Congratulations! You are now ready to access the cash value in your life insurance policy and might want to organize your finances by separating your family finances from your policy finances. In this blogpost we will talk about everything you need to know about setting up a segregated account for your policy finances.
These are the four simple steps:
Is to set up a new checking account to separate from your family finances. With this segregated account, you have two options. You can do it at your regular bank, which has the benefit of quick and easy transfers that will usually take within a day or two between bank accounts. The second option is to go online and find a new bank that might pay a higher interest rate, but will take a few extra days to transfer money between the bank accounts. So keep that in mind.
Now that you have the new bank account set up, the second step is to request a policy loan. So however you do that with your insurance company, get the policy loan and deposit into the segregated checking account. From there, you will pay your major expenses. Whether it’s paying off a credit card, buying a new car, paying for a wedding, or going on vacation. You will pay right from that segregated checking account.
The key is to pay yourself back just as if you took a loan from the bank. You can set up an amortization schedule. Most of the time, our clients will decide with an amount that they could afford to pay back to the policy loan on a monthly basis. Some will decide to pay it back over two years or five years. That will determine how much they have to pay themselves back. Also, keep in mind that the deductions to pay back the policy loan will directly come from that segregated account. You will have to transfer money from your family checking account into the segregated account, back to the insurance company.
Determine whether or not you want to pay yourself back at a higher interest rate than what the insurance company is going to charge you. Remember that if you pay yourself with a higher interest rate that is more than what the insurance company is requesting you to pay, the loan will be paid off earlier than the amortization schedule. Which means that you may have a Thirty Six months amortization schedule, but the policy loan will be paid back in just Thirty Four months. If that’s the case, we always recommend our clients to stay on schedule by transferring the monthly payment from your family finances account to your segregated account. Because that money that stays there is literally the profit that you made from yourself for doing self finance. Once those profits build up you can use it to the Paid Up Additions Rider or to purchase additional policies.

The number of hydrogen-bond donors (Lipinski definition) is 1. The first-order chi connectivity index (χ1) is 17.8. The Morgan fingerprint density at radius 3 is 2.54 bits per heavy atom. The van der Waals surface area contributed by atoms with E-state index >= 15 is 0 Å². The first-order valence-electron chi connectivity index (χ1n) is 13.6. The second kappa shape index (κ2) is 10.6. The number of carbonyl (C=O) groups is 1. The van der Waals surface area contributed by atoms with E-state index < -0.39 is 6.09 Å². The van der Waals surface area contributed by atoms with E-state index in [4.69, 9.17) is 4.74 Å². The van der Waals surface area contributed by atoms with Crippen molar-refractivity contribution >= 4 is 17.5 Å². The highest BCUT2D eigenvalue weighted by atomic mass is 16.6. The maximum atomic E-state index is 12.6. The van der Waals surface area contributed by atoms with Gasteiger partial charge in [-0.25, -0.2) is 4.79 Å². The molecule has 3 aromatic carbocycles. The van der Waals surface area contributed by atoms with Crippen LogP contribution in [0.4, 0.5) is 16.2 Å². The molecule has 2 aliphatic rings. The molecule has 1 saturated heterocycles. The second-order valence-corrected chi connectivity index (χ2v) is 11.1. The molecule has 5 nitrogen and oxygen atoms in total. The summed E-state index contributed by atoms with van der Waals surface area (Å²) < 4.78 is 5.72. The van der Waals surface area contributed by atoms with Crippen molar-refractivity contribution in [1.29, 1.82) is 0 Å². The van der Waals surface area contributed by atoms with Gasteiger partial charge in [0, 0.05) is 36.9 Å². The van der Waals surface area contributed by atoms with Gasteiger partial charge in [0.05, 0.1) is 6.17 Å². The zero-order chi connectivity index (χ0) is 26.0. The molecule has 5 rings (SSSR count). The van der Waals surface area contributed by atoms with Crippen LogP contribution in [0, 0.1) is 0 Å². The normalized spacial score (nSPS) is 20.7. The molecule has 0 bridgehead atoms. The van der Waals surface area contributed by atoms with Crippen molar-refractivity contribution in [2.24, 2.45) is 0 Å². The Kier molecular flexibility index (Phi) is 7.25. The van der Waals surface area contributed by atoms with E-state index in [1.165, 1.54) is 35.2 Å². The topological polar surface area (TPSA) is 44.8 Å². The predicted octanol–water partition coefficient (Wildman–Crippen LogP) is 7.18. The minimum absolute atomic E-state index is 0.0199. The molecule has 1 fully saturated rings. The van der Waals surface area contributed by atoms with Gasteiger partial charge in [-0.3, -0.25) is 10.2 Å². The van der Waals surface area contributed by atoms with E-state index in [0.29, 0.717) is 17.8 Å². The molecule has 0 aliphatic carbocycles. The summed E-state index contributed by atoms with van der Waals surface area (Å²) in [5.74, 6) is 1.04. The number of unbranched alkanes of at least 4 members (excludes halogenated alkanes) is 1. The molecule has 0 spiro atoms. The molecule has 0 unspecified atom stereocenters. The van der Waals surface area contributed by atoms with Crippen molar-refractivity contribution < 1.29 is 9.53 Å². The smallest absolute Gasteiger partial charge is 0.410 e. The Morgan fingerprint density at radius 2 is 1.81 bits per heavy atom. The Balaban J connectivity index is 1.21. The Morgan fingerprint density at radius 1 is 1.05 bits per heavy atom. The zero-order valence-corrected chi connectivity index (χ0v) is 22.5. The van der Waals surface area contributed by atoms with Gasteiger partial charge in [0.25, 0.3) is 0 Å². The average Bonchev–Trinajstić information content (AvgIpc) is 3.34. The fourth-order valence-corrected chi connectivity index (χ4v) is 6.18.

In his bestselling book, “Becoming Your Own Banker”, Nelson Nash made a great argument for paying a higher interest rate. He called it “Don’t Steal The Peas”. His analogy is that if you own a grocery store and you want to buy groceries or go grocery shopping in your own store then you may want to go out by the back door bypassing the cash register. He referred to that action as “stealing the peas”. He meant to say that you have to pay back the principal amount and interest. You wouldn’t want your wife to buy groceries at ShopRite, Price Shopper or other grocery stores. You have to shop at your own grocery store like a captive customer. Since you are shopping at your own store you should pay yourself a higher interest rate. That’s what he meant by not stealing the peas, pay yourself. Not only the interest rate, the insurance company is requesting, but a higher interest rate because you are a captive customer.
What are the benefits of paying yourself higher interest rates?
Every time you make a payment back to your policy, you’re increasing the amount of capital that’s available to you. Not to the credit cards nor to the finance companies. You have access to every dollar you are paying back to your policy loan. Now, keep in mind, setting up this segregated or separate bank account is completely an optional step. You do have the choice to put the policy loan proceeds into your family bank account, but there are some benefits in doing it this way with the segregated bank account. First and foremost, it just makes things easier to track. You can track your progress. You can witness or realize your profits from self-finance at the end of each month.
You earn interest every month instead of the bank, finance company or credit card company. You will be able to see how much they would be earning off of you.
Now let’s recap. The four steps to getting this set up for yourself.
Step One is to pick a bank and set up a segregated checking account.
Step Two is to request your policy loan and have it deposited directly into your segregated account.
Step Three is to create an amortization schedule based on your cashflow or your timeline.
Step Four is to track your progress by reviewing your bank statements every month.
Remember that it’s not how much money you make, it’s how much you keep that really matters and it is our mission to help as many families as possible to come up with strategies to maximize their policy loans. If you’re ready to get started and learn how to put this strategy to work for you, schedule your free strategy session today.